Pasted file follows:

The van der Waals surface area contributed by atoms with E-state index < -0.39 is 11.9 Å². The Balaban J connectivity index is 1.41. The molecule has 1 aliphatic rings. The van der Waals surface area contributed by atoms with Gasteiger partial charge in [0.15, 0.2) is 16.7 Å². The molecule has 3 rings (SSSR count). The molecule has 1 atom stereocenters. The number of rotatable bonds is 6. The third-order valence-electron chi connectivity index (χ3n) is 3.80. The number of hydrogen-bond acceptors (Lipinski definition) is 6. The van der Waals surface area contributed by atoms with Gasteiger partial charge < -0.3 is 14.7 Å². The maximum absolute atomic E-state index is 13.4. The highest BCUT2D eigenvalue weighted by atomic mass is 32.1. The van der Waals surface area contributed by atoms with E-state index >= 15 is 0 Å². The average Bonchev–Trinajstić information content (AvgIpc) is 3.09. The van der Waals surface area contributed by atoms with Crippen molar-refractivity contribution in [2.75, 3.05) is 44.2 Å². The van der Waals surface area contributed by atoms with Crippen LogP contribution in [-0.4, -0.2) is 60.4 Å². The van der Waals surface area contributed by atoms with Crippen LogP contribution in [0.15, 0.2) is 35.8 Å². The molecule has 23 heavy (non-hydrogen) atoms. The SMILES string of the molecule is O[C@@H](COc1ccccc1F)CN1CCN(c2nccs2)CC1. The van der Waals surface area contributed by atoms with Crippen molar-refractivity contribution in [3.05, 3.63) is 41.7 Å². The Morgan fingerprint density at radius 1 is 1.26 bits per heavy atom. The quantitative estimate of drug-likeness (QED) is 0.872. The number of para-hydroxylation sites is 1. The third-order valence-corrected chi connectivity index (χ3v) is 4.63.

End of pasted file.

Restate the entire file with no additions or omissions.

The van der Waals surface area contributed by atoms with E-state index < -0.39 is 11.9 Å². The Balaban J connectivity index is 1.41. The molecule has 1 aliphatic rings. The van der Waals surface area contributed by atoms with Gasteiger partial charge in [0.15, 0.2) is 16.7 Å². The molecule has 3 rings (SSSR count). The molecule has 1 atom stereocenters. The number of rotatable bonds is 6. The third-order valence-electron chi connectivity index (χ3n) is 3.80. The number of hydrogen-bond acceptors (Lipinski definition) is 6. The van der Waals surface area contributed by atoms with Gasteiger partial charge < -0.3 is 14.7 Å². The maximum absolute atomic E-state index is 13.4. The highest BCUT2D eigenvalue weighted by atomic mass is 32.1. The van der Waals surface area contributed by atoms with E-state index >= 15 is 0 Å². The average Bonchev–Trinajstić information content (AvgIpc) is 3.09. The van der Waals surface area contributed by atoms with Crippen molar-refractivity contribution in [2.75, 3.05) is 44.2 Å². The van der Waals surface area contributed by atoms with Crippen LogP contribution in [-0.4, -0.2) is 60.4 Å². The van der Waals surface area contributed by atoms with Crippen LogP contribution in [0.15, 0.2) is 35.8 Å². The molecule has 23 heavy (non-hydrogen) atoms. The SMILES string of the molecule is O[C@@H](COc1ccccc1F)CN1CCN(c2nccs2)CC1. The van der Waals surface area contributed by atoms with Crippen molar-refractivity contribution in [3.05, 3.63) is 41.7 Å². The Morgan fingerprint density at radius 1 is 1.26 bits per heavy atom. The quantitative estimate of drug-likeness (QED) is 0.872. The number of para-hydroxylation sites is 1. The third-order valence-corrected chi connectivity index (χ3v) is 4.63.